Sons and Daughters of Ham Cemetery rededication ceremony this week
7/28/2022, 6 p.m.
The Sons and Daughters of Ham Cemetery, a historic Black cemetery that neighbors the University of Richmond and the city’s Bandy Field Nature Park, will be rededicated on Thursday, July 28, it has been announced.
The Rev. Jeannette Brown, an associate minister at Westwood Baptist Church, will conduct the 7 p.m. public ceremony at the burial ground that the post-Civil War fraternal group established in the mid-1870s.
The event also includes a wreath-laying ceremony honoring Private Moses Bradford Jr., a Buffalo soldier who is buried in the cemetery.
A member of the Bradford family that once owned what is now Bandy Field, he served with the 25th Infantry in the Spanish-American War, according to Carolyn Bradford Winston
Moten, a descendant and president of Friends of the Sons and Daughters of Ham Inc.
The Henrico Police Honor Guard is to cap the ceremony with a three-volley salute to the veteran.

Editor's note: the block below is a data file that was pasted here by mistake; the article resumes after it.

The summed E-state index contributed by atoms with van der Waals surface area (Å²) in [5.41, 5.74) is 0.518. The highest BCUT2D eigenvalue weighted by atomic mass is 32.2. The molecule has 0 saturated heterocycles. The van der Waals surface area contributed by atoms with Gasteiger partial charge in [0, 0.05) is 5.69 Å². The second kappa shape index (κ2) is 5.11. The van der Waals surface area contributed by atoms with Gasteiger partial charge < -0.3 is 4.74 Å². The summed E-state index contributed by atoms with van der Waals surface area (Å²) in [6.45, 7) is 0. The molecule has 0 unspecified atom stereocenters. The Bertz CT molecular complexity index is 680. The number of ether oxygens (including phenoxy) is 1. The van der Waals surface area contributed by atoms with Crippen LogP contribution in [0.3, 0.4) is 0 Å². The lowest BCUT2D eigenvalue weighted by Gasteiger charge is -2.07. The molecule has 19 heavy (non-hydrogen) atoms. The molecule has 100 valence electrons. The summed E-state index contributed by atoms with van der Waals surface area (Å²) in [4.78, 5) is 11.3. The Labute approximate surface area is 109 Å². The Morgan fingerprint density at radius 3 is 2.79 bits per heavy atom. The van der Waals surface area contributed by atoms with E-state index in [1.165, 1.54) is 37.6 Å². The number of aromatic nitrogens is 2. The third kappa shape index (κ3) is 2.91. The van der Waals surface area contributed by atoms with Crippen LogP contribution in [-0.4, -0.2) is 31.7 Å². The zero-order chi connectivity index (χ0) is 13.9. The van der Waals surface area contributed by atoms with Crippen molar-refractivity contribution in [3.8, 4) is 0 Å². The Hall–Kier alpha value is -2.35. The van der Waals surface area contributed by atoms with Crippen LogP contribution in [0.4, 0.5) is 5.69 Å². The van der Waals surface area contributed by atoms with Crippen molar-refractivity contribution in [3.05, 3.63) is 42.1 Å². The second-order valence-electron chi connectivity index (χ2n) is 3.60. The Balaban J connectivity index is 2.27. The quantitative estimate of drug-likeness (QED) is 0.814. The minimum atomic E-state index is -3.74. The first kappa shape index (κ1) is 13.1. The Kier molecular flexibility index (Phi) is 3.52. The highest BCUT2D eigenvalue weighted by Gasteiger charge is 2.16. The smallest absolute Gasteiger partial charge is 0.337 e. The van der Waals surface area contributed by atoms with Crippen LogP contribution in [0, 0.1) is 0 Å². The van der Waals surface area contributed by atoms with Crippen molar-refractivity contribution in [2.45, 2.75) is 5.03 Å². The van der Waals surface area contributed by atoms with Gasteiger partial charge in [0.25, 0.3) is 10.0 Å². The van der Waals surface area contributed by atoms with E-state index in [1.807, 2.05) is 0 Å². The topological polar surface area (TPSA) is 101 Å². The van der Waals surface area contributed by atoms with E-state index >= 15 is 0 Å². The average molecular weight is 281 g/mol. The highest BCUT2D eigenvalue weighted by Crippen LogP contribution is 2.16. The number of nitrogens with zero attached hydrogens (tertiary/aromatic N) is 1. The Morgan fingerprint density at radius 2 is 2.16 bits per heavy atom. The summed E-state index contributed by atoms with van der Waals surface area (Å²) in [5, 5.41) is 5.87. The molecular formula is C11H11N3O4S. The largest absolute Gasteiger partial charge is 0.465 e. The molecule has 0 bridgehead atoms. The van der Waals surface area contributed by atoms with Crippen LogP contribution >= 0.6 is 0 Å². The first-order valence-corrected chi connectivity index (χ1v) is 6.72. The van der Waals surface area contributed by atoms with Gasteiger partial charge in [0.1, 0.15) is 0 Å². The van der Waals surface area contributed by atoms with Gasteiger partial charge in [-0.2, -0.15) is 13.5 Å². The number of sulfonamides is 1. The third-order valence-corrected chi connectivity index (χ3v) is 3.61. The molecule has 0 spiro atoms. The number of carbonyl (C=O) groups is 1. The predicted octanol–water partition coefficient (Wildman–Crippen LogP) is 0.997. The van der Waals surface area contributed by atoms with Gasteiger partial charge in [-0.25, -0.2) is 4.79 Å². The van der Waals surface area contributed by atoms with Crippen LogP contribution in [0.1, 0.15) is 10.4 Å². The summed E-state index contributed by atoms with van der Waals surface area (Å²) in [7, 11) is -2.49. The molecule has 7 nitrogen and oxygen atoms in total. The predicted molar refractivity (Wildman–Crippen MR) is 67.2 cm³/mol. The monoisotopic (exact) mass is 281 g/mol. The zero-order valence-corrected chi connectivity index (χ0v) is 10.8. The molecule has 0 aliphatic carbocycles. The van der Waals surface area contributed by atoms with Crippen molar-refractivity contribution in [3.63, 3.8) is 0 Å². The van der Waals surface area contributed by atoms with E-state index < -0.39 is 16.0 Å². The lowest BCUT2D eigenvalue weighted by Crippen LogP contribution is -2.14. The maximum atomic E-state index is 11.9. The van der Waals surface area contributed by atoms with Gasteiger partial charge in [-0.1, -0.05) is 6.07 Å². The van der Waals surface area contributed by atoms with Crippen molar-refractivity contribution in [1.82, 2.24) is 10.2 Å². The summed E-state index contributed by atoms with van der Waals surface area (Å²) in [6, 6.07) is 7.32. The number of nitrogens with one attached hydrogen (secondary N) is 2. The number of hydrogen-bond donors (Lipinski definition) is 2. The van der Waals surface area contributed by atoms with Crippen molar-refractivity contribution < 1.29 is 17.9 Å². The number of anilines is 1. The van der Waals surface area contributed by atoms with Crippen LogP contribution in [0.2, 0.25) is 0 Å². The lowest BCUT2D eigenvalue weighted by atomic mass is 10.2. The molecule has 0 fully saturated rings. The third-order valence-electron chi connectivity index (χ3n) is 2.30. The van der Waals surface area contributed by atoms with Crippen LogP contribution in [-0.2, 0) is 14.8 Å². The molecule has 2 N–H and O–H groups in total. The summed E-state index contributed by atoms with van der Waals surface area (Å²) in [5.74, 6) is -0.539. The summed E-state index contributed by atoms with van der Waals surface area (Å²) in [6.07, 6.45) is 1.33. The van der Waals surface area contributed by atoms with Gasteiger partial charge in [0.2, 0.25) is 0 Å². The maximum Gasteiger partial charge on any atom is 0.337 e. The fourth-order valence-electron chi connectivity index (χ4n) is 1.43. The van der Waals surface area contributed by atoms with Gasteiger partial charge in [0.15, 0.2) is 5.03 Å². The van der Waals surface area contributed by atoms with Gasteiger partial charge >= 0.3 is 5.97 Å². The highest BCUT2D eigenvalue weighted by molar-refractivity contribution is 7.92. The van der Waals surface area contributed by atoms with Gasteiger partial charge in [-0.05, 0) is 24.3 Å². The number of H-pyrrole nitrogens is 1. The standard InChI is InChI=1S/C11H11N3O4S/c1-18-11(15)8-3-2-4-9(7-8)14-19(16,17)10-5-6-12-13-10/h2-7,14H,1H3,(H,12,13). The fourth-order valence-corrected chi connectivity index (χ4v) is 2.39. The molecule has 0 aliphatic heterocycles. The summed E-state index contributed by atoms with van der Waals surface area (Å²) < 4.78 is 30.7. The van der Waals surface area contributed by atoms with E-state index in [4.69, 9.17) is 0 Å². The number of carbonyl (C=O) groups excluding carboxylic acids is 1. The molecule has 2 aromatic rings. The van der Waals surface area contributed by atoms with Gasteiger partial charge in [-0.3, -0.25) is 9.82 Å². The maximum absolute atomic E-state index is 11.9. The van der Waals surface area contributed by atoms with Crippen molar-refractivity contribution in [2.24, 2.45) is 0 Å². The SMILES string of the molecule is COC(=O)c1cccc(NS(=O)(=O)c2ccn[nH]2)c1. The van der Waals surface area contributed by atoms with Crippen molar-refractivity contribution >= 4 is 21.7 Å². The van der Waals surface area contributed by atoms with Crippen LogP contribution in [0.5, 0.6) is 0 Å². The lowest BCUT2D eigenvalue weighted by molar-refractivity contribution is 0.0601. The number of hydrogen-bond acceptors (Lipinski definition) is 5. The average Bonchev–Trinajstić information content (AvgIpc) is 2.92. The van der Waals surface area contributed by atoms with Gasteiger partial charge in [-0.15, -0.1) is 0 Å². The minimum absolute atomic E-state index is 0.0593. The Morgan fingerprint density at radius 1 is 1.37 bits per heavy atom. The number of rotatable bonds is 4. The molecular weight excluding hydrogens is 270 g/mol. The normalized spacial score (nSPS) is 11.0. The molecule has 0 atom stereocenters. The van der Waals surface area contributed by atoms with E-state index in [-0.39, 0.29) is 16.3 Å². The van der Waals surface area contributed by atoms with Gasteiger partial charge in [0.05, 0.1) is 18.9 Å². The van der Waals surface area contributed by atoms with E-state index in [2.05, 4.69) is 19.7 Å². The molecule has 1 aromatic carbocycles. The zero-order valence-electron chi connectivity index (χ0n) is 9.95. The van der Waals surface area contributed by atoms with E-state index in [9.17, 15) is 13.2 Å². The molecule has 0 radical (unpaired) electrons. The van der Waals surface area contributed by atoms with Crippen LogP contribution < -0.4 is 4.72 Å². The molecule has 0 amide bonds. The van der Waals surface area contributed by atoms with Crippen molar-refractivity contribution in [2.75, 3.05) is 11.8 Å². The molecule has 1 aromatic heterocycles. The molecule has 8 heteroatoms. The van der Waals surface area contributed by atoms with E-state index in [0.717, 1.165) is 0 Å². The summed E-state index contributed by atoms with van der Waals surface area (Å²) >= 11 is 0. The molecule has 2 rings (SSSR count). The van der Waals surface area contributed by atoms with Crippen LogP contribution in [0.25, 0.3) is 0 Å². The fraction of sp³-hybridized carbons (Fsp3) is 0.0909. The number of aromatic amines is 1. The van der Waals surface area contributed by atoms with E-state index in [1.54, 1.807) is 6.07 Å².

The event is to include speakers on the history of the area.
Participants are to include Boy Scouts who have installed a footbridge on the site and joined volunteers from the University of Richmond and elsewhere to remove trees and overgrowth.
The cemetery had largely been forgotten after the last burial in the 1940s, as was the Sons and Daughters of Ham after the group merged with another Richmond fraternal group, the now defunct Independent Order of St. Luke that Maggie L. Walker once led.
In the 1950s, the Bradford family’s residences next to the cemetery were wiped out when the city used its condemnation powers to acquire and raze the homes to make way for a school that was never built. The land, located in Henrico County, later became Bandy Field.
Interest in the cemetery was revived after UR sought to buy the property and ran into opposition from descendants of those buried in the cemetery.
Retired pharmacist Marianne R. Rollings of Richmond assisted Ms. Moten and other descendants to form the Friends group and begin the push for restoration.
Grants from the National Trust for Historic Preservation and the National Endowment for the Humanities have assisted the volunteer effort, the Friends of Sons and Daughters of Ham noted.